mississippichem Posted April 20, 2012 Share Posted April 20, 2012 [math]0\times n=n-n[/math] by the iterative definition of multiplication. True for all numbers. Assume the existence of a valid, numerical infinity, as well as obvious properties like [math]n\pm\infty=\pm\infty[/math] positive/negative respectively. True for all real numbers. Now we want to find the value of [math]0 \times \infty[/math]. Let's call it [math]x[/math] [math]0\times \infty=\infty - \infty[/math] [math]x=\infty-\infty[/math] [math]x+\infty=\infty[/math] [math]x\in\mathbb{R}[/math], since we inductively established the postulate [math]n+\infty=\infty, x\in\mathbb{R}[/math]. In conclusion, [math]0\times\infty=\mathbb{R}[/math] indeterminate. Demonstratur ut putantur. Of course, this is only valid by establishing new grounds. Infinity itself isn't even a number in most cases, so why not go this far? Still, it's all meaningless without formally accepting infinity and solving the consequential contradictions we run into. And that would be pointless, since it wouldn't really help us in any way. +1 Not a mathematician so sorry if this is stupid. Am I correct in thinking that we can define 1/0 in some scenarios but it just so happens that such a definition leads to nothing of interest? That is, it may work for some things but will lead to contradictions? Good post by the way. Welcome. Link to comment Share on other sites More sharing options...

imatfaal Posted April 20, 2012 Share Posted April 20, 2012 Demonstratur ut putantur. ? It is shown that it is settled? Welcome by the way - and I cannot turn the italic off Link to comment Share on other sites More sharing options...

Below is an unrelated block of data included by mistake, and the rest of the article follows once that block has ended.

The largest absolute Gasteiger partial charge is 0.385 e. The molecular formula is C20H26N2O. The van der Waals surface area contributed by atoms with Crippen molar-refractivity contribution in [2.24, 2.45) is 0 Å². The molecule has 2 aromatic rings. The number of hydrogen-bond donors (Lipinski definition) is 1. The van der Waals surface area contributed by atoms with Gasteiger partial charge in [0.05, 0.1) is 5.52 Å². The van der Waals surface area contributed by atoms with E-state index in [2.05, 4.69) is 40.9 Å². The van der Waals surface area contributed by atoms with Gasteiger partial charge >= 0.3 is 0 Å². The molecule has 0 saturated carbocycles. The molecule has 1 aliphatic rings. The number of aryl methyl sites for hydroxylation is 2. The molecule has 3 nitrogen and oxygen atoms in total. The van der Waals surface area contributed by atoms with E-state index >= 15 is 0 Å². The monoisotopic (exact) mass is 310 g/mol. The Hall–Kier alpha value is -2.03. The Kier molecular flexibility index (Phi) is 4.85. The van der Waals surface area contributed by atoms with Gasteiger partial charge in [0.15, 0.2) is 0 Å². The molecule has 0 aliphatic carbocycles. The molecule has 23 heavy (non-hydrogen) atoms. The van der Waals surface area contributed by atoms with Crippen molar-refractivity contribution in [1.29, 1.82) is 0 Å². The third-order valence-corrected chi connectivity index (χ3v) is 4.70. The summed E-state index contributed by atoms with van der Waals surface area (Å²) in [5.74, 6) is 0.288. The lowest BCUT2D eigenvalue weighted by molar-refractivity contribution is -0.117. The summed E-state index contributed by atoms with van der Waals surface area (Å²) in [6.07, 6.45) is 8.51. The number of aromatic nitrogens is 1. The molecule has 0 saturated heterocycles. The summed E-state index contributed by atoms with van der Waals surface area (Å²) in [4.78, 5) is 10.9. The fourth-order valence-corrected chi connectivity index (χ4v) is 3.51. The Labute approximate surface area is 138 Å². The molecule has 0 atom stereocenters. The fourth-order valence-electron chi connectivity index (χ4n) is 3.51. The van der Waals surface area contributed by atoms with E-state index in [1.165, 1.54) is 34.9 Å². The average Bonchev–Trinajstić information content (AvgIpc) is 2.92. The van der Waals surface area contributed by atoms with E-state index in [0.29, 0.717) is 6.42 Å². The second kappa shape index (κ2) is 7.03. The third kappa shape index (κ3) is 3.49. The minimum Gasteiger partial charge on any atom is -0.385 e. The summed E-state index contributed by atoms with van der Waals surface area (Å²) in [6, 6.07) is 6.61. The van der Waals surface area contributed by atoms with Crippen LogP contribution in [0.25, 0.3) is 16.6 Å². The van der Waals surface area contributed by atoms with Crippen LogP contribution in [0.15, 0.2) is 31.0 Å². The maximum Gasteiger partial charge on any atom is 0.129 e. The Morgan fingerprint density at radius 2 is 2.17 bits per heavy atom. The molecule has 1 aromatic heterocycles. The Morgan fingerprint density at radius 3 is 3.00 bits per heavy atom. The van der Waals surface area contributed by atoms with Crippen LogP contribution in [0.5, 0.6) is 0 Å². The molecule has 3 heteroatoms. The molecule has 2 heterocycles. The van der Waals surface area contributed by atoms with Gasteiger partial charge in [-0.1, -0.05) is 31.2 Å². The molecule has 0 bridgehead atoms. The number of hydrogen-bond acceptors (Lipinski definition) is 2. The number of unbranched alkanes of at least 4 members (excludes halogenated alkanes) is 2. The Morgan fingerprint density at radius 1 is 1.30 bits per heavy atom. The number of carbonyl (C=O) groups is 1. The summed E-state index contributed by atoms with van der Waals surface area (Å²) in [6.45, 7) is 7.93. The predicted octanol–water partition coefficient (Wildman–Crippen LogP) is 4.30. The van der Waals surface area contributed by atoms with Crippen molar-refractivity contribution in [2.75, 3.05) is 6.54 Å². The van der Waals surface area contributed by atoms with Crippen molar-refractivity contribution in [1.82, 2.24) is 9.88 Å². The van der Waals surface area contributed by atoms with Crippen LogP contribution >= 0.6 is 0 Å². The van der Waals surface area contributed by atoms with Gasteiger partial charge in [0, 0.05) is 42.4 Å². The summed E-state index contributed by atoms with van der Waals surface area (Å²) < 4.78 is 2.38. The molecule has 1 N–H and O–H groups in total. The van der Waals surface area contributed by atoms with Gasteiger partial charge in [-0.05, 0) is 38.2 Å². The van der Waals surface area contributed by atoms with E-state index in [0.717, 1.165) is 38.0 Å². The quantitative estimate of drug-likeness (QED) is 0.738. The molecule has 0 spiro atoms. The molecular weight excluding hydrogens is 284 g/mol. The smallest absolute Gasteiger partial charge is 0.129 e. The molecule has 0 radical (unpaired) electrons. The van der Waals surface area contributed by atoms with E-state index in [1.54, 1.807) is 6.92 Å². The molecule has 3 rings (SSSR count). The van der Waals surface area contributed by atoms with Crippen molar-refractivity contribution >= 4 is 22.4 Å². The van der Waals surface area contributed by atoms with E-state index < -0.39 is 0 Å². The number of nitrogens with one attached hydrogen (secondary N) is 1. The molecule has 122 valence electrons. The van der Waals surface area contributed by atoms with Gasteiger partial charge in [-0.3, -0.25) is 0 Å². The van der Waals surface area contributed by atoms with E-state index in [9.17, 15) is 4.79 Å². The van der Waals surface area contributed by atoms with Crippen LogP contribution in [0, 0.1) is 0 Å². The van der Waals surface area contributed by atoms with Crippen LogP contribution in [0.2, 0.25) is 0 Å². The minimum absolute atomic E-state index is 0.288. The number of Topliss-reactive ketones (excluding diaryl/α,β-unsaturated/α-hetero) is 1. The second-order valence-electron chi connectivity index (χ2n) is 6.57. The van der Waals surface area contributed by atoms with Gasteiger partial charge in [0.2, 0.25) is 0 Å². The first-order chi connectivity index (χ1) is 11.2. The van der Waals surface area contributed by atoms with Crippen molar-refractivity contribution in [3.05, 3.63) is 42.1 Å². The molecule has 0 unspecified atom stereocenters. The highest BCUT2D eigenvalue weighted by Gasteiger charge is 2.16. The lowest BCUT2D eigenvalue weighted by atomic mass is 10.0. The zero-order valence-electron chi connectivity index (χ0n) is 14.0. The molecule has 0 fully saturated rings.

John Posted April 20, 2012 Share Posted April 20, 2012 (edited) [math]0\times n=n-n[/math] by the iterative definition of multiplication. True for all numbers. Assume the existence of a valid, numerical infinity, as well as obvious properties like [math]n\pm\infty=\pm\infty[/math] positive/negative respectively. True for all real numbers. If infinity is supposed to be some real number, then [math]n\pm\infty = \pm\infty \implies n = 0[/math]. Now we want to find the value of [math]0 \times \infty[/math]. Let's call it [math]x[/math] If [math]\infty[/math] and [math]x[/math] are real numbers, then [math]x = 0 \times \infty \implies x = 0[/math]. [math]0\times \infty=\infty - \infty[/math] [math]x=\infty-\infty[/math] [math]x+\infty=\infty[/math] [math]x\in\mathbb{R}[/math], since we inductively established the postulate [math]n+\infty=\infty, x\in\mathbb{R}[/math]. Mhm. Notationally, [math]n+\infty=\infty, x\in\mathbb{R}[/math] strikes me as a bit odd, since the fact that x is a real number doesn't have much bearing on equations not involving x. In conclusion, [math]0\times\infty=\mathbb{R}[/math] indeterminate. Given the assumptions you've made so far, again, [math]0 \times \infty = 0[/math]. Demonstratur ut putantur. Of course, this is only valid by establishing new grounds. Infinity itself isn't even a number in most cases, so why not go this far? Still, it's all meaningless without formally accepting infinity and solving the consequential contradictions we run into. And that would be pointless, since it wouldn't really help us in any way. I've not studied very advanced mathematics, and so someone better educated may find problems with my reasoning above. In any case, as far as I know, systems in which division by zero is defined have slightly different definitions of the division operation. You, and maybe mississippichem based on his reply, might find http://en.wikipedia....l_number_system interesting. Edit: This post was made assuming that by "assume the existence of a valid, numerical infinity," you mean "include infinity in the set of real numbers." Edited April 20, 2012 by John Link to comment Share on other sites More sharing options...